The Message from Capitol Hill

House Small Business Committee Chair & Ranking Member

Attendees also heard from House Small Business Committee Chair Nydia Velazquez and Ranking Member Blaine Luetkemeyer who discussed a number of key issues, including the importance of small business. The two leaders of the Committee then went on to outline their respective goals for the 117th Session as well as areas where they could reach across the aisle to move important small-business issues forward. Chair Velazquez highlighted improving lending and contracting and Ranking Member Luetkemeyer underscored the need for regulatory restraint as top goals, and both said they believe further COVID-19 relief and PPP support would be on the top of the Committee’s list. Both outlined the key role NSBA plays in crafting policy and ensuring small business a seat at the table.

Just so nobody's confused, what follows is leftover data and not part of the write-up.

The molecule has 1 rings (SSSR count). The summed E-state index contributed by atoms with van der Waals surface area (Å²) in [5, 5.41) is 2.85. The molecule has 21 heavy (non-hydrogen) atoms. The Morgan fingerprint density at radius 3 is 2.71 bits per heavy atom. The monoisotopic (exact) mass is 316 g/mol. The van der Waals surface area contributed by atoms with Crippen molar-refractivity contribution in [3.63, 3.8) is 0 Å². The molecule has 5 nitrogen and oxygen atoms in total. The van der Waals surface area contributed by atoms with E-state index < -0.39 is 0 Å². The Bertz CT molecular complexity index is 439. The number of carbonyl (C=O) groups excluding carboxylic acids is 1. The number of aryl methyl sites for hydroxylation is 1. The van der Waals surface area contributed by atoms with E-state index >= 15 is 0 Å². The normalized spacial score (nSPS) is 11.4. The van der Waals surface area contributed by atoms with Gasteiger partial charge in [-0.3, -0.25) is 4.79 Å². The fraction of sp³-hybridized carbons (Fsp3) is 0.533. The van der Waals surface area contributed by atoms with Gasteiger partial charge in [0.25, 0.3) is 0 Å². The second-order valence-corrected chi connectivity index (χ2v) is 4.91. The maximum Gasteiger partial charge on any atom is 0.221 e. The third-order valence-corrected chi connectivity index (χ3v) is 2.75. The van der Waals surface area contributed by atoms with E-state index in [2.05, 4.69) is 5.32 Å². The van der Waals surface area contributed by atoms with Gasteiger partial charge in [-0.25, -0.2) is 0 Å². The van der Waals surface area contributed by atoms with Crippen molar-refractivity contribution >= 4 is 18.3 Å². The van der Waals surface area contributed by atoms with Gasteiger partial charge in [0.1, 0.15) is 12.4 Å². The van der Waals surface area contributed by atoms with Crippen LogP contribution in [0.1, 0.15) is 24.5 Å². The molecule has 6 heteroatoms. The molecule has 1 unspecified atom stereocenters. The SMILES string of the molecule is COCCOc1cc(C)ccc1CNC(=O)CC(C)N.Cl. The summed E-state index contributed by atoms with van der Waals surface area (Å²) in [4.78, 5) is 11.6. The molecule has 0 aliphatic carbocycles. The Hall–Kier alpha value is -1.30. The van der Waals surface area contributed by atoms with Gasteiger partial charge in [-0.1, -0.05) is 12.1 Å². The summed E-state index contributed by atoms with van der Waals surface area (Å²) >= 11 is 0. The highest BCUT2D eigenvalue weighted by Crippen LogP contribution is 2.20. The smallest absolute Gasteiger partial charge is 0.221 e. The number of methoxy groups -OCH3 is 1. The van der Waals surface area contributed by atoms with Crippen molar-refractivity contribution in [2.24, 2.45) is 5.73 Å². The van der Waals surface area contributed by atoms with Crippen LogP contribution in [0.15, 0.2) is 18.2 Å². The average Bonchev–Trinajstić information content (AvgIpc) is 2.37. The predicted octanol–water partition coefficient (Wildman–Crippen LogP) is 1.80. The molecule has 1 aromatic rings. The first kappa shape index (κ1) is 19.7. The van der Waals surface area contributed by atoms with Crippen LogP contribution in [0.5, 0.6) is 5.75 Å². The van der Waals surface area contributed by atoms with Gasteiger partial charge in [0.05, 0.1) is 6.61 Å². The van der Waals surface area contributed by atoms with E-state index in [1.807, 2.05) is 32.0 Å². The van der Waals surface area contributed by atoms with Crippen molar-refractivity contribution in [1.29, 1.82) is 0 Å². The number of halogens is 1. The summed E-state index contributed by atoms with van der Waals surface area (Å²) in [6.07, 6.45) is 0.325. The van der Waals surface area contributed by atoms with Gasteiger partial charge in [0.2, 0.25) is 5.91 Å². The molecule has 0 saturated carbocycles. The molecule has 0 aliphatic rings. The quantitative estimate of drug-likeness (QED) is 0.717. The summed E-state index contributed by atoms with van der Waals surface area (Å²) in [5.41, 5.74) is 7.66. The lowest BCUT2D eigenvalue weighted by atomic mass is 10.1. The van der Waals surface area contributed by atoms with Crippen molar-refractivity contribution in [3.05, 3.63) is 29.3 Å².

NSBA’s Policy Roundtable

NSBA Leadership & John Stanford, Small Business Roundtable

Attendees also participated in a Policy Roundtable where the moderators from each of the Issue Sessions summarized their session’s discussion and highlighted the top issues each group voted on to forward to the Small Business Congress for the final voting. Rounding out the policy discussion was John Stanford, Co-Executive Director of the Small Business Roundtable, a nonpartisan group of small-business advocates in Washington, D.C. Stanford outlined the key policy areas SBR would focus on and thanked NSBA for their ongoing support and stewardship of small-business policy inside the Beltway.